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Workplace diversity makes business sense

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Companies that embrace workplace diversity and inclusion as a source of growth and innovation for their businesses will perform better than those that don’t– and that applies as much to small businesses as it does to large enterprises.
Kimberley Axon, head of people services at Sage Africa & Middle East, notes that a growing body of research shows that diverse, inclusive companies are more successful than those that don’t nurture diversity. International research by McKinsey, for example, shows that gender diverse companies are 15% more likely to produce financial returns above their national industry medians, while ethnically diverse companies are 35% more likely to outperform.
Gerrard Foster, director at Project Fable, an African insights and content design company, adds that diversity is critical in the connected economy because it gives organisations access to a workforce with a wider spread of creative ideas and ensures they are in tune with the needs of a diverse customer base. A diverse workforce brings the problem-solving skills and creativity businesses need as they move from an industrial to a digital economy.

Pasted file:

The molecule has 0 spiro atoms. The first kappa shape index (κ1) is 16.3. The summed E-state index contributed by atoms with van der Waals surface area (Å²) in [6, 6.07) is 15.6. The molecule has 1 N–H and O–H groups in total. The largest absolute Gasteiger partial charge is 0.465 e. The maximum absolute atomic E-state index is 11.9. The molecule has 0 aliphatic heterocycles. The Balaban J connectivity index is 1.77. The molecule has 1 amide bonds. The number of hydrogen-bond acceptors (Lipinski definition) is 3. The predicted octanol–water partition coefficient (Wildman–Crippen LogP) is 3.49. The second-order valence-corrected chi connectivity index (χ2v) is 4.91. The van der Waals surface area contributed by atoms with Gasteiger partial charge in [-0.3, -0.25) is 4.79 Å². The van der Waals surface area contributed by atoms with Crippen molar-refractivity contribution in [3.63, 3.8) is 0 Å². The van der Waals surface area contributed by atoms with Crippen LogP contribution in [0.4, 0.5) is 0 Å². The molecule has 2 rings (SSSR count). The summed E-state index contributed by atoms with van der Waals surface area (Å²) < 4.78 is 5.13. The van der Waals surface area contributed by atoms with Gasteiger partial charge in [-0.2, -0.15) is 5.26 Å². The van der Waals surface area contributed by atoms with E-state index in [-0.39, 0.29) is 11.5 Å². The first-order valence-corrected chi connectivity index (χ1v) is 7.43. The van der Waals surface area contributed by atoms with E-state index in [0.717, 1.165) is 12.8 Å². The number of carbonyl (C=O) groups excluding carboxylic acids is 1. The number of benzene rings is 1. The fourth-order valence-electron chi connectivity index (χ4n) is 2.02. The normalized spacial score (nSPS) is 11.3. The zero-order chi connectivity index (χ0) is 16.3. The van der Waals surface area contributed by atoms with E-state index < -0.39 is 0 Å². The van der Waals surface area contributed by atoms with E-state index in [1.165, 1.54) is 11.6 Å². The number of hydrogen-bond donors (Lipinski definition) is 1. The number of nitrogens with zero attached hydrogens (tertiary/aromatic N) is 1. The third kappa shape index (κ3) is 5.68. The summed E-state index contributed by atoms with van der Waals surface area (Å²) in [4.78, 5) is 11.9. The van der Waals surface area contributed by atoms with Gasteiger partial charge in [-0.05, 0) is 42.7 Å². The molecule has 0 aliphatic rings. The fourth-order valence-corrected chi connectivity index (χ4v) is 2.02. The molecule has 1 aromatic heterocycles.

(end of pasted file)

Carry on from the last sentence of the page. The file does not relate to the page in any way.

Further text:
Diversity shouldn’t merely be a compliance exercise to meet the needs of employment equity legislation and it should encompass a range of dimensions, says Axon. Gender, race and ethnicity are important considerations in a country with South Africa’s history, but businesses also need to look at dimensions such as sexual orientation, religion, age and even personality type.
That may mean questioning many deeply held assumptions among managers and the people they manage. For example, many older employees may have risen through the ranks of the office hierarchy over the course of a couple of decades. They could be accustomed to perks of seniority – a private office, a prime parking space – and feel entitled to a senior position.
This could create conflict if the organisation appoints a younger leader as their peer or even their manager, says Axon. Yet many businesses are looking at appointing younger managers in their management teams because they have grown up with today’s technologies, are in sync with the needs of the future customer and understand the new, collaborative workplace.
The start, if you are an HR manager or a business owner, is to create a safe forum where people can discuss issues around diversity and inclusion. It’s important to listen to people to understand their life experiences, their challenges and whether they feel they can be themselves at work without encountering prejudice, says Axon.
“If you’re raising the conversation as a leader or business owner, you must be sincere, and that means you need to be open to questioning your own biases,” she adds. “But recognising diversity and seeking to encourage a diverse team can position your company as an innovator and create a strong sense of community in the workforce.”